Fool Me Twice Fighting the Assault on Science in America by Shawn Lawrence Otto (Rodale, 380 pp., $24.99, October 2011)In Fool Me Twice, Shawn Lawrence Otto narrates the evolution of science in America. His story begins with the beliefs of the founding Puritans and leads all the way to the climate-change and evolution deniers who influence policy today. Otto explains how the government, our politics and the media have prevented the public from understanding the science critical to solving our greatest challenges. The book is both heart-wrenching and empowering because the nation’s future depends on science—its observation, facts, innovation and creativity—and not the rhetoric with which it’s now so closely associated.
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Garden Chic: Rain barrels that capture water—and the imagination

story by Shaun Brady | photos by Sam OberterMario Gentile describes his basic philosophy as a question: “How can the everyday homeowner buy local and afford something that looks really well-designed made out of relatively expensive materials?” His answer: Shift_Design.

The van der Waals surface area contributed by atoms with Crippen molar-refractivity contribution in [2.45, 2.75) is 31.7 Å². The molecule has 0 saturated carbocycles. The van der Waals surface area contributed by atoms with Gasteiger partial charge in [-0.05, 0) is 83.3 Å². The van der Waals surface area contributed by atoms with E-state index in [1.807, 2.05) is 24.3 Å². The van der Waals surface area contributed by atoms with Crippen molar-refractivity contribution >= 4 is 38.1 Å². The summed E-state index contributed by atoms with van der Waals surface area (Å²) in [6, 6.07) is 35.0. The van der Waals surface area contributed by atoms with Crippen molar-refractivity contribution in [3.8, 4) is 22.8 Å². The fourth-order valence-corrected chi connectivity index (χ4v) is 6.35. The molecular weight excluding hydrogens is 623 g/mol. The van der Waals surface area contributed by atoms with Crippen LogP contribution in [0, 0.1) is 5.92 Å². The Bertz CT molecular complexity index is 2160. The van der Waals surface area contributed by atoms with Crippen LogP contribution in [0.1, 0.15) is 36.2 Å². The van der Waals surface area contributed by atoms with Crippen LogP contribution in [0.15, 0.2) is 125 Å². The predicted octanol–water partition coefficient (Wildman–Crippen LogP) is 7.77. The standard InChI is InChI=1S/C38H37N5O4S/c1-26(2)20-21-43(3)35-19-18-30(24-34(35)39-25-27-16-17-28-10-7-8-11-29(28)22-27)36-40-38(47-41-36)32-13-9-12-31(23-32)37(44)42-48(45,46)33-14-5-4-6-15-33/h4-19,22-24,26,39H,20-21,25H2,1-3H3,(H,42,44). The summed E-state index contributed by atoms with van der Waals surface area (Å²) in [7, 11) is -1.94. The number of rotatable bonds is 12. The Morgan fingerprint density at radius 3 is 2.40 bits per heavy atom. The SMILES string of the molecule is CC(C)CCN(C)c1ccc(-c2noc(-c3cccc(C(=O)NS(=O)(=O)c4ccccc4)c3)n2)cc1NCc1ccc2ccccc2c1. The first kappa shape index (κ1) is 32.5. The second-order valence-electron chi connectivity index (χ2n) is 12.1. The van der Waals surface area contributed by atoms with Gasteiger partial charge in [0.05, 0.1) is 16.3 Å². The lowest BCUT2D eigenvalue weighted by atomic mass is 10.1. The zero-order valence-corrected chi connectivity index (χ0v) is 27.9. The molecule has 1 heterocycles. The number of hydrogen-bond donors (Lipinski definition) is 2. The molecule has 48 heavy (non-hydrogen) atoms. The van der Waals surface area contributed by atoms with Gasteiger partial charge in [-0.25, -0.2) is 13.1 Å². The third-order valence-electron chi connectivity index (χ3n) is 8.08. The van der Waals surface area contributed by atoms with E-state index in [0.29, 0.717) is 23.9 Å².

Gentile started Shift_Design in 2010, after being laid off from his architecture job. With support from a Temple University business plan competition and GoodCompany Ventures, a nonprofit that helps entrepreneurs launch businesses, Gentile put his idea into action.

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Moving Mountains: Activists take aim at PNC Bank

Mountaintop removal isn’t happening in Philadelphia, but the controversial mining practice is a major local issue. Philadelphia’s Earth Quaker Action Team (EQAT) has launched a campaign against PNC Bank for their financing of companies that use mountaintop removal mining practices. This February, EQAT introduced a “Green Your Money” initiative to encourage Philadelphians to pull their accounts from PNC. During the 90-day-or-so campaign, eight EQAT members will also be making a 16-day, 300-mile walk from Philadelphia to PNC’s national headquarters in Pittsburgh. They hope the walk will build statewide commitment for “Green Your Money” and put pressure on PNC to change their practices. To join the walk (which starts April 30) or to learn more about EQAT’s work, visit eqat.wordpress.com.

-story by Liz Pacheco

Water Whirled: Local teens ride stationary bike to power irrigation

story by Missy Steinberg

At the Teens 4 Good farm on Eighth and Poplar Streets, growing produce relies on a surprising technology: a stationary bike. The bike-powered watering system is a recent addition to the urban youth farm, which previously used a nearby fire hydrant for irrigation.